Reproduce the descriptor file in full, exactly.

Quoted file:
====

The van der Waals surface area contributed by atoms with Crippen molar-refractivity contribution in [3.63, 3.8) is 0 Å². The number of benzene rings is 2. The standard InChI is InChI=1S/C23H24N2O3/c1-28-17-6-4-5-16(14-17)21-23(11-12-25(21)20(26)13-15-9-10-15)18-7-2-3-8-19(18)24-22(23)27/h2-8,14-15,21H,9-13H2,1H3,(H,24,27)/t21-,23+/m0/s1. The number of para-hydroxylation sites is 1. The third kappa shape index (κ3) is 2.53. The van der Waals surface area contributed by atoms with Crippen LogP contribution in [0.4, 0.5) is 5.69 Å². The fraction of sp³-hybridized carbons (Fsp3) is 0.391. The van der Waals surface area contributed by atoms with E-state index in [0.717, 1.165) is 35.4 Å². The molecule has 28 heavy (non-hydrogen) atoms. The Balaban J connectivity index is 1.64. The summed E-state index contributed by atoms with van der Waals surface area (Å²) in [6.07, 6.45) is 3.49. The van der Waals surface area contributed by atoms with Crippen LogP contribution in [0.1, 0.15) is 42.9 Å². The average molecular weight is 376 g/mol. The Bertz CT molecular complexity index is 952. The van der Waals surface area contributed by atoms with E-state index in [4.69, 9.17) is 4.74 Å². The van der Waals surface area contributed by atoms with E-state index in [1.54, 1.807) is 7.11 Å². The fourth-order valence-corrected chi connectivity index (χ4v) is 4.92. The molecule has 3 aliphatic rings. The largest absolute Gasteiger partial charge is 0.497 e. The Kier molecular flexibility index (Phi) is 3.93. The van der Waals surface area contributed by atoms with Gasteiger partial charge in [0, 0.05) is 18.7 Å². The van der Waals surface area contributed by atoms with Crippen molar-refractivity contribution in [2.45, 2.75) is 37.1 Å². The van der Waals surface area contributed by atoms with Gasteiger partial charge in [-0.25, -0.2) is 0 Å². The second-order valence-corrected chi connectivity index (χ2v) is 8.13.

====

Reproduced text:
The van der Waals surface area contributed by atoms with Crippen molar-refractivity contribution in [3.63, 3.8) is 0 Å². The number of benzene rings is 2. The standard InChI is InChI=1S/C23H24N2O3/c1-28-17-6-4-5-16(14-17)21-23(11-12-25(21)20(26)13-15-9-10-15)18-7-2-3-8-19(18)24-22(23)27/h2-8,14-15,21H,9-13H2,1H3,(H,24,27)/t21-,23+/m0/s1. The number of para-hydroxylation sites is 1. The third kappa shape index (κ3) is 2.53. The van der Waals surface area contributed by atoms with Crippen LogP contribution in [0.4, 0.5) is 5.69 Å². The fraction of sp³-hybridized carbons (Fsp3) is 0.391. The van der Waals surface area contributed by atoms with E-state index in [0.717, 1.165) is 35.4 Å². The molecule has 28 heavy (non-hydrogen) atoms. The Balaban J connectivity index is 1.64. The summed E-state index contributed by atoms with van der Waals surface area (Å²) in [6.07, 6.45) is 3.49. The van der Waals surface area contributed by atoms with Crippen LogP contribution in [0.1, 0.15) is 42.9 Å². The average molecular weight is 376 g/mol. The Bertz CT molecular complexity index is 952. The van der Waals surface area contributed by atoms with E-state index in [4.69, 9.17) is 4.74 Å². The van der Waals surface area contributed by atoms with E-state index in [1.54, 1.807) is 7.11 Å². The fourth-order valence-corrected chi connectivity index (χ4v) is 4.92. The molecule has 3 aliphatic rings. The largest absolute Gasteiger partial charge is 0.497 e. The Kier molecular flexibility index (Phi) is 3.93. The van der Waals surface area contributed by atoms with Gasteiger partial charge in [0, 0.05) is 18.7 Å². The van der Waals surface area contributed by atoms with Crippen molar-refractivity contribution in [2.45, 2.75) is 37.1 Å². The van der Waals surface area contributed by atoms with Gasteiger partial charge in [-0.25, -0.2) is 0 Å². The second-order valence-corrected chi connectivity index (χ2v) is 8.13.